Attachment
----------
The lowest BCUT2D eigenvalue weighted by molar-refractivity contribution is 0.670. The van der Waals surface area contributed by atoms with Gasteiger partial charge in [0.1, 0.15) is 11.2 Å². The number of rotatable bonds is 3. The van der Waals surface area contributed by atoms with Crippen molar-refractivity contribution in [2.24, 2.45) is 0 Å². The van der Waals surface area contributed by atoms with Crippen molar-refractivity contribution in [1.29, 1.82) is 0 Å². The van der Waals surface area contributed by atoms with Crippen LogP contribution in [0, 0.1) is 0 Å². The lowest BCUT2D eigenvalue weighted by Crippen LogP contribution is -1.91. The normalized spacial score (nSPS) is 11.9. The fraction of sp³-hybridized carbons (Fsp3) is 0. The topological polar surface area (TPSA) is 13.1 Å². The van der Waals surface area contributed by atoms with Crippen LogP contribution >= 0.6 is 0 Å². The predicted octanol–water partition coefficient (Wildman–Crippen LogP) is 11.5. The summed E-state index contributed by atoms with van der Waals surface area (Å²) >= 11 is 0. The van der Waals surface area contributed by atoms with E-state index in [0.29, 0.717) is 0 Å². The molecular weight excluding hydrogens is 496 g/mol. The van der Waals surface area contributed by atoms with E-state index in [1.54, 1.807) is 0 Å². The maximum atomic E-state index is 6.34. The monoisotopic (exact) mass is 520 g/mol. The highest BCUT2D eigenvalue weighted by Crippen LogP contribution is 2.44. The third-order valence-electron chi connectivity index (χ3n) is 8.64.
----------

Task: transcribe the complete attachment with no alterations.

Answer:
The lowest BCUT2D eigenvalue weighted by molar-refractivity contribution is 0.670. The van der Waals surface area contributed by atoms with Gasteiger partial charge in [0.1, 0.15) is 11.2 Å². The number of rotatable bonds is 3. The van der Waals surface area contributed by atoms with Crippen molar-refractivity contribution in [2.24, 2.45) is 0 Å². The van der Waals surface area contributed by atoms with Crippen molar-refractivity contribution in [1.29, 1.82) is 0 Å². The van der Waals surface area contributed by atoms with Crippen LogP contribution in [0, 0.1) is 0 Å². The lowest BCUT2D eigenvalue weighted by Crippen LogP contribution is -1.91. The normalized spacial score (nSPS) is 11.9. The fraction of sp³-hybridized carbons (Fsp3) is 0. The topological polar surface area (TPSA) is 13.1 Å². The van der Waals surface area contributed by atoms with Crippen LogP contribution >= 0.6 is 0 Å². The predicted octanol–water partition coefficient (Wildman–Crippen LogP) is 11.5. The summed E-state index contributed by atoms with van der Waals surface area (Å²) >= 11 is 0. The van der Waals surface area contributed by atoms with E-state index in [0.29, 0.717) is 0 Å². The molecular weight excluding hydrogens is 496 g/mol. The van der Waals surface area contributed by atoms with E-state index in [1.54, 1.807) is 0 Å². The maximum atomic E-state index is 6.34. The monoisotopic (exact) mass is 520 g/mol. The highest BCUT2D eigenvalue weighted by Crippen LogP contribution is 2.44. The third-order valence-electron chi connectivity index (χ3n) is 8.64.